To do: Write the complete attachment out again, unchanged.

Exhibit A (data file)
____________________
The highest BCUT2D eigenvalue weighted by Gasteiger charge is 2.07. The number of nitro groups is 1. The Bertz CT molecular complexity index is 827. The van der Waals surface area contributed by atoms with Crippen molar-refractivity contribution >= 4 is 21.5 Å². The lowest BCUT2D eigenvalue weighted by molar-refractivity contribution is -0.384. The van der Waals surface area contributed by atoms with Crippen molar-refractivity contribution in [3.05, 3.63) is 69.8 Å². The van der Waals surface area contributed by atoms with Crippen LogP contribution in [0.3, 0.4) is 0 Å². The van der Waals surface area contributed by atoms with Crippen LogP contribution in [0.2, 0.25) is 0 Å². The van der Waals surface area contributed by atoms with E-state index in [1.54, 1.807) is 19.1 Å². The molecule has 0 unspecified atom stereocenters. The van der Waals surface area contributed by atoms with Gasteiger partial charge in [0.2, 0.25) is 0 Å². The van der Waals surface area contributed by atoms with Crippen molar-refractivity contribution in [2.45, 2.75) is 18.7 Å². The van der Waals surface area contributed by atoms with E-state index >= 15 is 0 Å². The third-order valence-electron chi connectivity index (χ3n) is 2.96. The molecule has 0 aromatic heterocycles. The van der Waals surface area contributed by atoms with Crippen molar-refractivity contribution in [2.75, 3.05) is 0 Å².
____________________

The highest BCUT2D eigenvalue weighted by Gasteiger charge is 2.07. The number of nitro groups is 1. The Bertz CT molecular complexity index is 827. The van der Waals surface area contributed by atoms with Crippen molar-refractivity contribution >= 4 is 21.5 Å². The lowest BCUT2D eigenvalue weighted by molar-refractivity contribution is -0.384. The van der Waals surface area contributed by atoms with Crippen molar-refractivity contribution in [3.05, 3.63) is 69.8 Å². The van der Waals surface area contributed by atoms with Crippen LogP contribution in [0.3, 0.4) is 0 Å². The van der Waals surface area contributed by atoms with Crippen LogP contribution in [0.2, 0.25) is 0 Å². The van der Waals surface area contributed by atoms with E-state index in [1.54, 1.807) is 19.1 Å². The molecule has 0 unspecified atom stereocenters. The van der Waals surface area contributed by atoms with Gasteiger partial charge in [0.2, 0.25) is 0 Å². The van der Waals surface area contributed by atoms with Crippen molar-refractivity contribution in [2.45, 2.75) is 18.7 Å². The van der Waals surface area contributed by atoms with E-state index >= 15 is 0 Å². The third-order valence-electron chi connectivity index (χ3n) is 2.96. The molecule has 0 aromatic heterocycles. The van der Waals surface area contributed by atoms with Crippen molar-refractivity contribution in [2.75, 3.05) is 0 Å².